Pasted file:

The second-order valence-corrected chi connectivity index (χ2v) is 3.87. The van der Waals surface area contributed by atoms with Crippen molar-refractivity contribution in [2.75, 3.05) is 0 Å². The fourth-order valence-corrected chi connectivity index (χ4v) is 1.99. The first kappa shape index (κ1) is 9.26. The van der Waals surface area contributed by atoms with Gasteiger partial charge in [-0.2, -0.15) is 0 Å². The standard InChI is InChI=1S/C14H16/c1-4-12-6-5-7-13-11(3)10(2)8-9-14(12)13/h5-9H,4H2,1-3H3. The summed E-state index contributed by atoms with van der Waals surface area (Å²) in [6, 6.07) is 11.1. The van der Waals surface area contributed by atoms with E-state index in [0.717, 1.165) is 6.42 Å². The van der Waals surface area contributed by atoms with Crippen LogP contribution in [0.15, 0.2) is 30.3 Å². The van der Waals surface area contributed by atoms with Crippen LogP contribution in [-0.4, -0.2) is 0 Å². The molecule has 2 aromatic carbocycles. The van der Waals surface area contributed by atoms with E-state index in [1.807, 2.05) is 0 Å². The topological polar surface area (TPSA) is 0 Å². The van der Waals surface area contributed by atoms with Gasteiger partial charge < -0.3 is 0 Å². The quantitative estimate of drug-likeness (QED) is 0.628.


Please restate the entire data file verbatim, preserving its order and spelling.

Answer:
The second-order valence-corrected chi connectivity index (χ2v) is 3.87. The van der Waals surface area contributed by atoms with Crippen molar-refractivity contribution in [2.75, 3.05) is 0 Å². The fourth-order valence-corrected chi connectivity index (χ4v) is 1.99. The first kappa shape index (κ1) is 9.26. The van der Waals surface area contributed by atoms with Gasteiger partial charge in [-0.2, -0.15) is 0 Å². The standard InChI is InChI=1S/C14H16/c1-4-12-6-5-7-13-11(3)10(2)8-9-14(12)13/h5-9H,4H2,1-3H3. The summed E-state index contributed by atoms with van der Waals surface area (Å²) in [6, 6.07) is 11.1. The van der Waals surface area contributed by atoms with E-state index in [0.717, 1.165) is 6.42 Å². The van der Waals surface area contributed by atoms with Crippen LogP contribution in [0.15, 0.2) is 30.3 Å². The van der Waals surface area contributed by atoms with Crippen LogP contribution in [-0.4, -0.2) is 0 Å². The molecule has 2 aromatic carbocycles. The van der Waals surface area contributed by atoms with E-state index in [1.807, 2.05) is 0 Å². The topological polar surface area (TPSA) is 0 Å². The van der Waals surface area contributed by atoms with Gasteiger partial charge < -0.3 is 0 Å². The quantitative estimate of drug-likeness (QED) is 0.628.